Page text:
she is one of the most learned and accomplished scholars among the writers of England; having a thorough knowledge of Greek, even to the mastering of the immortal Plato; a critical knowledge of the oriental languages, necessary to a thorough reading of the Bible in its original tongues; and at the same time “as wide and diffuse acquaintance with literature, that of the present day inclusive, as any living individual.” It is with such varied attainments and extensive culture, with the influence of suffering in developing her genius and character, sanctified by the deepest religious faith, that she has devoted herself with unwearied labor to those poetical productions which, at the same time, have consoled her in her own affliction and elevated her thoughts above the body's sufferings; while they have secured her a loving memory and an affectionate gratitude among a circle of friends daily increasing in number, and established a poetic reputation which time will largely increase.

With the exception of a few miscellaneous articles, translations, etc., in various periodicals, her first publication was entitled, The Seraphim, and other Poems," and was issued in 1838. Of this there has been no American edition. Her other work, which we propose to notice, was given to the American public,- for whom, she

says, “I have felt a love and admiration as long as I have felt proud of being an Englishwoman, and almost as long as I have loved poetry itself,"-some little time in anticipation of its publication in England.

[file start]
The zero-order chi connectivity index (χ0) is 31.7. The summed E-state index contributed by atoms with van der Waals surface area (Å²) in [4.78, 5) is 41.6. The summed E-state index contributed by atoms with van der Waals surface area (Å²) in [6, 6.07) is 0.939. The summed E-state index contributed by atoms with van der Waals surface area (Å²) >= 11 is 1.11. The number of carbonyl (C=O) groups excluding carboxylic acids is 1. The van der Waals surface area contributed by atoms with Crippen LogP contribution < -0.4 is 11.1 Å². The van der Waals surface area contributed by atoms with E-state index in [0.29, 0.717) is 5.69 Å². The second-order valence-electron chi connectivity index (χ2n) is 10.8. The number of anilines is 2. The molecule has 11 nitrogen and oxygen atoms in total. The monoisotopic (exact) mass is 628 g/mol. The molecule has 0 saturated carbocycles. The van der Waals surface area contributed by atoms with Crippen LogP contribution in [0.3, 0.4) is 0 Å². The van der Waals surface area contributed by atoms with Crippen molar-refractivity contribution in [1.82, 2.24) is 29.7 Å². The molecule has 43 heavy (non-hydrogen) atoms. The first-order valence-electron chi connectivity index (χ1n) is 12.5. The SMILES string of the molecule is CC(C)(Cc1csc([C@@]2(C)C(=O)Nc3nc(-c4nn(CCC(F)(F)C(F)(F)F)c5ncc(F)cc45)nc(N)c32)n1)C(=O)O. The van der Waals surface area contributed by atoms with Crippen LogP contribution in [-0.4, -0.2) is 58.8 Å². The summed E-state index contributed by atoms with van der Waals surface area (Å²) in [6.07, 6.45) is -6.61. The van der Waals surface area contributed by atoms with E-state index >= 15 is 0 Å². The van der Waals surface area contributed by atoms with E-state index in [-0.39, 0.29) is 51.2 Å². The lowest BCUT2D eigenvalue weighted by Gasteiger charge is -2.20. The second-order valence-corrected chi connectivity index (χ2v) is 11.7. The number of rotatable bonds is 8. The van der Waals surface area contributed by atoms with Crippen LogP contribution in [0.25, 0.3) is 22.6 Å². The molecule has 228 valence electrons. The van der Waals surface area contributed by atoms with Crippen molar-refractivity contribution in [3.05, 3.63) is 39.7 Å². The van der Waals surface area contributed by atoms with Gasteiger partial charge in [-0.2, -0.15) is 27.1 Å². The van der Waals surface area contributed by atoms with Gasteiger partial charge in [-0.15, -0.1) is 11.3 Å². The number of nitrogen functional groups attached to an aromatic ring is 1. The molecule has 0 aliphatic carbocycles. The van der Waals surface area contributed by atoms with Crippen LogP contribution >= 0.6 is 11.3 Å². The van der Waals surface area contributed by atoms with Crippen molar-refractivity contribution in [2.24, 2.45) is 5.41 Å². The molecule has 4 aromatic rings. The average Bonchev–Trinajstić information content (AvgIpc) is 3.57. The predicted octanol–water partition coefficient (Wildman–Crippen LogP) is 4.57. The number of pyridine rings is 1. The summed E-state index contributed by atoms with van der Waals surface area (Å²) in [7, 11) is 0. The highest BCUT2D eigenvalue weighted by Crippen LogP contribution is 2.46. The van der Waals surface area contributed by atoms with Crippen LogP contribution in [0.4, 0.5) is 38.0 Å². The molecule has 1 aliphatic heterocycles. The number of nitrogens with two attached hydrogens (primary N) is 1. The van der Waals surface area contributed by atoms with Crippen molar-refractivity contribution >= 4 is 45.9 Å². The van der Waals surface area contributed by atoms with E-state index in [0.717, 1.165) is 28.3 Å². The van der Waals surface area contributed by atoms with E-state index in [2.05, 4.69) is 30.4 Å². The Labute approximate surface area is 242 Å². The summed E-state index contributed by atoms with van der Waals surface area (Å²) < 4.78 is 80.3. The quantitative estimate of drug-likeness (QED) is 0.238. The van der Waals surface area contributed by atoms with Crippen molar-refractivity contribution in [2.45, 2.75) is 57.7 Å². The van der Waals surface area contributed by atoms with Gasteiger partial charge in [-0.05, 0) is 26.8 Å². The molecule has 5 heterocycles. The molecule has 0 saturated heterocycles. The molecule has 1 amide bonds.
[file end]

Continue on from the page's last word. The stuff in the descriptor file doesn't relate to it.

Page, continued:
The “ DRAMA Of Exile” is a poem of about one hundred and twenty pages: the foundation being blank verse, interspersed with chants and choruses of irregular metres. The object of the work, as stated by herself, is, “the new and strange experience of the fallen humanity, as it went forth from Paradise : with a peculiar reference to Eve's allotted grief, which, considering that selfsacrifice belonged to her womanhood, and the consciousness of being the organ of the fall, to her offense,--appeared to me imperfectly apprehended hitherto, and more expressible by a woman than a man." The time occupied is the twilight after their expulsion from Eden; and the action of the drama is not too long for this space, when we consider that we have scientific reasons for believing twilight before the flood to have been longer than at present; besides, Miss Barrett's poetic excuse, that she can never, for her part, believe in an Eden without the longest of purple twi. lights.” The scene commences where Milton closes; when the guilty pair

-“ hand in hand with wand'ring steps and slow, Through Eden took their solitary way.”

They are seen in the distance, flying along from the sword-glare which shut them for ever out of Paradise, and seeking the wilderness before them. Lucifer opens the poem with a taunt on Gabriel, the keeper of the gate. Gabriel bids him depart. Lucifer claims the earth for his; and exclaims,